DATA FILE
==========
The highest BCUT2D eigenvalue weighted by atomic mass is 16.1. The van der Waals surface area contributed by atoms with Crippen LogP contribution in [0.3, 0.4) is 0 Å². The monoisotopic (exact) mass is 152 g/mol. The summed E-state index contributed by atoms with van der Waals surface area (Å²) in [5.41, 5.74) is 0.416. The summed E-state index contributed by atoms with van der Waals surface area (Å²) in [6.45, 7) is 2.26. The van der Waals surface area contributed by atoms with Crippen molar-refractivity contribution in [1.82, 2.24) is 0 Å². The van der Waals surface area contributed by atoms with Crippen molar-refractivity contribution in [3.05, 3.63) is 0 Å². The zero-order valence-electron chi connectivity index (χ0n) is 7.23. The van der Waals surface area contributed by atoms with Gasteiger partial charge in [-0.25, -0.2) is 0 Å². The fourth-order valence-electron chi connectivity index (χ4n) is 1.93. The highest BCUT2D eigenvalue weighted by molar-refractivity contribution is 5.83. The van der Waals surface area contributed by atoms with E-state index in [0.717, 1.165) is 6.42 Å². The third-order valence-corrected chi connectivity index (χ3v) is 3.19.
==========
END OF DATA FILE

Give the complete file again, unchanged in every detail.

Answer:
The highest BCUT2D eigenvalue weighted by atomic mass is 16.1. The van der Waals surface area contributed by atoms with Crippen LogP contribution in [0.3, 0.4) is 0 Å². The monoisotopic (exact) mass is 152 g/mol. The summed E-state index contributed by atoms with van der Waals surface area (Å²) in [5.41, 5.74) is 0.416. The summed E-state index contributed by atoms with van der Waals surface area (Å²) in [6.45, 7) is 2.26. The van der Waals surface area contributed by atoms with Crippen molar-refractivity contribution in [1.82, 2.24) is 0 Å². The van der Waals surface area contributed by atoms with Crippen molar-refractivity contribution in [3.05, 3.63) is 0 Å². The zero-order valence-electron chi connectivity index (χ0n) is 7.23. The van der Waals surface area contributed by atoms with Gasteiger partial charge in [-0.25, -0.2) is 0 Å². The fourth-order valence-electron chi connectivity index (χ4n) is 1.93. The highest BCUT2D eigenvalue weighted by molar-refractivity contribution is 5.83. The van der Waals surface area contributed by atoms with E-state index in [0.717, 1.165) is 6.42 Å². The third-order valence-corrected chi connectivity index (χ3v) is 3.19.